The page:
Old church turned into home sweet home
In the real estate world, it's now common practice to transform old factories and mills into loft-style housing, but what about abandoned churches?
Although it initially seems like a bizarre idea to live in the former house of God, the large square footage and low selling prices just might entice you. And the added bonus? Many artists use these spaces as dually functioning homes and workplaces. Here, we speak to two church-turned-home dwellers about the trend:
1870s Gothic stick church
In 2001, Lisa Muller-Jones and her husband bought an old Gothic stick church in Saco, Maine. The couple had previously lived in an old sewing factory in Chicago and still wanted extra space when they moved. A big living space was important to the couple, as Muller-Jones is a work-at-home graphic designer and theater artist, and her husband is a work-at-home photographer and writer.
What their realtor found exceeded all expectations: an 8,000-square-foot church built in the 1870s with stained-glass windows, a cathedral with 20-foot ceilings, a choir loft, and a three-story bell tower. The Methodist church had sat vacant for a year after the congregation doubled and relocated to a more modernized location.
'I was sort of intimidated by it but my husband was just completely gaga,' Muller-Jones says. 'We thought, 'Well, we're gonna be working on it forever but it looks like a great deal.'
And work on it, they did. The couple was featured in an episode of HGTV's reZONED a few years ago but have done more work since and continue renovations.
Although the renovations are an ongoing process, Muller-Jones says the initial upgrades before moving in were fairly basic including adjusting windows for fire safety, hardwiring smoke etectors, and adding a shower. The couple also pulled up the carpet and linoleum, then painted. 'All the walls were pink,' she says. 'So we did a lot of painting.'
Over the past eight years, they added a room downstairs, rewired the electricity, refinished the hardwood floors, re-tiled the entryway, added a laundry room and finished the kitchen floors. Most remarkable is that the couple did nearly all the renovations themselves.
At present, Muller-Jones says they have remodeled most of the downstairs, and her husband uses the sanctuary upstairs as a studio. 'When you have a giant place like this, you know you just have to take one thing at a time,' Muller-Jones says.
Jersey City Heights, 1940s convent
As an artist, David Hartzel has also found the benefit of renting a 1940s convent that functions for him as both a gallery and a living space. The Jersey City Heights, New Jersey, convent that used to house 15 nuns was turned into two-and-a-half homes connected and now has four inhabitants. Hartzel estimates the convent sat vacant for 10 years before he and his roommates moved in.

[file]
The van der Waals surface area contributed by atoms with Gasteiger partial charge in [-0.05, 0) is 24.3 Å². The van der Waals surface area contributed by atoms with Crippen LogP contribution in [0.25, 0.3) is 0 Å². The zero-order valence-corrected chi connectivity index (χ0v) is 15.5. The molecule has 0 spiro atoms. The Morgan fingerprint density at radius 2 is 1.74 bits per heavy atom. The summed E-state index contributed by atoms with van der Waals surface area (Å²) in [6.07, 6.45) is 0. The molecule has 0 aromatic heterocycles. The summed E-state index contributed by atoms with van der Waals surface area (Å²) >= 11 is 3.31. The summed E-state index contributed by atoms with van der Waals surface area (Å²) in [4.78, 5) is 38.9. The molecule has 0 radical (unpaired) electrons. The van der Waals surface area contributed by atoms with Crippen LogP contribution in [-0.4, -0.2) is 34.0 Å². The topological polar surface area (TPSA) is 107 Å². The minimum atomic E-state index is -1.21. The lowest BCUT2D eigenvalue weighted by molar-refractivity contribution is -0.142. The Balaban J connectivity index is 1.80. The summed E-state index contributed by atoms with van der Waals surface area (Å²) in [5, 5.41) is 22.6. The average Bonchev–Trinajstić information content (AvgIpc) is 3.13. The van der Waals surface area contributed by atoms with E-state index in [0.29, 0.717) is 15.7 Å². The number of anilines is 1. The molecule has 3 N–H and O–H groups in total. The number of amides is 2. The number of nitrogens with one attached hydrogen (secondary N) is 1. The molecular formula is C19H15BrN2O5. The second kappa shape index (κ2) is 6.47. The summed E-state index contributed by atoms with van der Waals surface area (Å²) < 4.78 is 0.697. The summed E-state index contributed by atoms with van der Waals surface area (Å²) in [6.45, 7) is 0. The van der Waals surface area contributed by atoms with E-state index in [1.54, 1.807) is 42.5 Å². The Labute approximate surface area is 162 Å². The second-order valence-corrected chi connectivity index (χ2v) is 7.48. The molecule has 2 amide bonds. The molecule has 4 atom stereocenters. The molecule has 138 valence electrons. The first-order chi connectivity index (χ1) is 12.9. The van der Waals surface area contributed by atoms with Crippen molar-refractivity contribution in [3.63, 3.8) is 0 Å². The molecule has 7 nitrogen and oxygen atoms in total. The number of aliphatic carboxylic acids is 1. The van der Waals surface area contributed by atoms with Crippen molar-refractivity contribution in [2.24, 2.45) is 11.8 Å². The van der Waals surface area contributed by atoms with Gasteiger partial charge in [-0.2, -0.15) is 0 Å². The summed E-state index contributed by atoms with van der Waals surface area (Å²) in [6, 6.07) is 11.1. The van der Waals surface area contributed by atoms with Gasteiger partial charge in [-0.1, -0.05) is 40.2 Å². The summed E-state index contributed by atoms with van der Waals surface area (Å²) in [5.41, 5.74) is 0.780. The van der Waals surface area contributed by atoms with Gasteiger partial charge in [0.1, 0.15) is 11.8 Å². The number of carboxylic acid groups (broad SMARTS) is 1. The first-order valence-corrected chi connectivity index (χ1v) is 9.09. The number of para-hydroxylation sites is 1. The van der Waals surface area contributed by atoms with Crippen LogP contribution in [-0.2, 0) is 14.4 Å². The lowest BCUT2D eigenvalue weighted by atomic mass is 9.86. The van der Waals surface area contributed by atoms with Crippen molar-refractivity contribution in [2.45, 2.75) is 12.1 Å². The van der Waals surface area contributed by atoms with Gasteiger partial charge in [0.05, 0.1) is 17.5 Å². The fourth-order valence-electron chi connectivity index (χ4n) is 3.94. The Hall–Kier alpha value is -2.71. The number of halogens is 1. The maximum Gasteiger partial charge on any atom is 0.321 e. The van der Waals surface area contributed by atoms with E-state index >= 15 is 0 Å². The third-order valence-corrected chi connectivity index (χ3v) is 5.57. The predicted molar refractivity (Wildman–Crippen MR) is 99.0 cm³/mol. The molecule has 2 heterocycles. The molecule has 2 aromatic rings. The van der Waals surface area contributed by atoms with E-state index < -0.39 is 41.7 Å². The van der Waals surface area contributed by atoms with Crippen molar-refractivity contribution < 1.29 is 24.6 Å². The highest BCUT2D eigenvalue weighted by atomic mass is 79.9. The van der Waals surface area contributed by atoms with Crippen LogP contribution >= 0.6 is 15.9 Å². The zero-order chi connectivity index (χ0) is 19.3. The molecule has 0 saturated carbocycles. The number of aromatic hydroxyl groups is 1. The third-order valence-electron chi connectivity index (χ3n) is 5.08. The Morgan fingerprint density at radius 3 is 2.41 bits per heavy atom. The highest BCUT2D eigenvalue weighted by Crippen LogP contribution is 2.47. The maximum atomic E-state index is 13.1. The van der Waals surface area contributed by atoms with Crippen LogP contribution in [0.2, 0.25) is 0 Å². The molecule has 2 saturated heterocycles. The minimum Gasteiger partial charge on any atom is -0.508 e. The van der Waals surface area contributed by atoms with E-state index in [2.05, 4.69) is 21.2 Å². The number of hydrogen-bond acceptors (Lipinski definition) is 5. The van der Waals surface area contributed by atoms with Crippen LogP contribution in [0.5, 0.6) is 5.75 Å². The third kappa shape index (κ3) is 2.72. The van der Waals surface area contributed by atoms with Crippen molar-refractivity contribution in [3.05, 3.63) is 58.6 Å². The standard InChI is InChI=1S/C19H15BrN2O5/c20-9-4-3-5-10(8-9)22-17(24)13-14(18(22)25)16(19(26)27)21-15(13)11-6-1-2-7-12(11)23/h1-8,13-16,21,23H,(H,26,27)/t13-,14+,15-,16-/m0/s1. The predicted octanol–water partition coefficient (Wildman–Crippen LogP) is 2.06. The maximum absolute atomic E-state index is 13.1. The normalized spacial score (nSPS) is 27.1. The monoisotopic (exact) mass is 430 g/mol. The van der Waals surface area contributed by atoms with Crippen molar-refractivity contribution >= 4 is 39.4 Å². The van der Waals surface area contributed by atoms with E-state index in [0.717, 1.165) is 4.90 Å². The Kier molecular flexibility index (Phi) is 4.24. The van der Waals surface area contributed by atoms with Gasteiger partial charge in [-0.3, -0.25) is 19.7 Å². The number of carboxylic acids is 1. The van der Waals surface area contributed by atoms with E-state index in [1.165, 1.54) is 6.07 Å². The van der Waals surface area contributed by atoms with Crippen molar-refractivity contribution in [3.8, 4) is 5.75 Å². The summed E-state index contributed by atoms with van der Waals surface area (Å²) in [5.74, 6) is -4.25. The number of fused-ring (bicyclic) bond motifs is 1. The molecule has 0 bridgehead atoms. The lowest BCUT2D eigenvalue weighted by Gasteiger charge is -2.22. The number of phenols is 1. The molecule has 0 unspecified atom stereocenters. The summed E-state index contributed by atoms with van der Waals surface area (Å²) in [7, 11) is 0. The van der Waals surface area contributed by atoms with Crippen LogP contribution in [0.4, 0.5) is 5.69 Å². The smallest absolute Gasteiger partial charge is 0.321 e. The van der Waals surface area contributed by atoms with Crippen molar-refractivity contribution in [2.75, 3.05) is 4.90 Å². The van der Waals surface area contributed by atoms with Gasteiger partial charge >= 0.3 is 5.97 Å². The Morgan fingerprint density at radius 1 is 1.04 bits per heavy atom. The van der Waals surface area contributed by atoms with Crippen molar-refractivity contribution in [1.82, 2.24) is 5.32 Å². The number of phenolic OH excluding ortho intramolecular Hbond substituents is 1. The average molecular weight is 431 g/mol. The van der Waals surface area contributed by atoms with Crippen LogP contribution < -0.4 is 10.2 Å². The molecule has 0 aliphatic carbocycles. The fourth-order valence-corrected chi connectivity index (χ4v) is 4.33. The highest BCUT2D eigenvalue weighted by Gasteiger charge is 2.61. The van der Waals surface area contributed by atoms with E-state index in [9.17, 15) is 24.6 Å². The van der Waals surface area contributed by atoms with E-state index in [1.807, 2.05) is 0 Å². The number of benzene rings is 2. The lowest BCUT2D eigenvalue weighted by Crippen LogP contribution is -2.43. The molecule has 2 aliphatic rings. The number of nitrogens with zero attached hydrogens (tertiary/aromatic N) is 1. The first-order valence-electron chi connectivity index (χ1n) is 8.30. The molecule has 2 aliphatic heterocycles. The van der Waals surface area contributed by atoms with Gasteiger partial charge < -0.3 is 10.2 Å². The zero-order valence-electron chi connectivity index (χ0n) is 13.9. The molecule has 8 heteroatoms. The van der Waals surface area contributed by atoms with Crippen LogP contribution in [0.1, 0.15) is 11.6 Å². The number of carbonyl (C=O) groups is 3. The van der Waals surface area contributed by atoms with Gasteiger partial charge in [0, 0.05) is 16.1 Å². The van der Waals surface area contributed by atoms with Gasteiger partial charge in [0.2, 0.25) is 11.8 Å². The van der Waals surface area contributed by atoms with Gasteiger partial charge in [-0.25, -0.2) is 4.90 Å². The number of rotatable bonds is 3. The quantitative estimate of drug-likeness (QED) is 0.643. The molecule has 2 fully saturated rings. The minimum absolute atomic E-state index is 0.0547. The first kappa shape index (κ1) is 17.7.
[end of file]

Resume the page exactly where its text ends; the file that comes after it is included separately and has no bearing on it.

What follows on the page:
'We just had a dream one day to get our troops and our heads together and adopt this awesome living environment,' Hartzel says of renting the space, adding that the owner is also an artist. 'It's like the most utopia I could imagine. It's definitely not a cold apartment complex, that's for sure.'
Hartzel says the dually functioning living area has really accelerated his career because of the space he has for his own show gallery. 'Seeing my artwork is more of an inspiration for them to see it in a living space,' he says. 'Because my art is loud, it's unapologetic.'
As an artist, Hartzel says he appreciates the details of the former convent such as the molding, the stained glass and the glass doorknobs.
So is it weird living in a church?
Both Muller-Jones and Hartzel say their neighbors were supportive of their decision to live in former religious sanctuaries.
'You're keeping life in the church instead of just abandoning it,' Muller-Jones says. Hartzel echoes the sentiment. 'I think it's ironic that religion brings people together, and religion is essentially family, so putting these people together is sort of like a religion and a 'convent' in its own way.'
While Hartzel says his former convent is pretty 'home looking' from the outside, Muller-Jones laughs that many people still mistake her home for a church, regardless of the 'private residence' sign her neighbor made.
'And you know, that's always really tough,' she says. 'From the outside, it absolutely looks like a church.'
Regardless, she says the 'good energy' in her home overrides any possible downsides to living in a former church.
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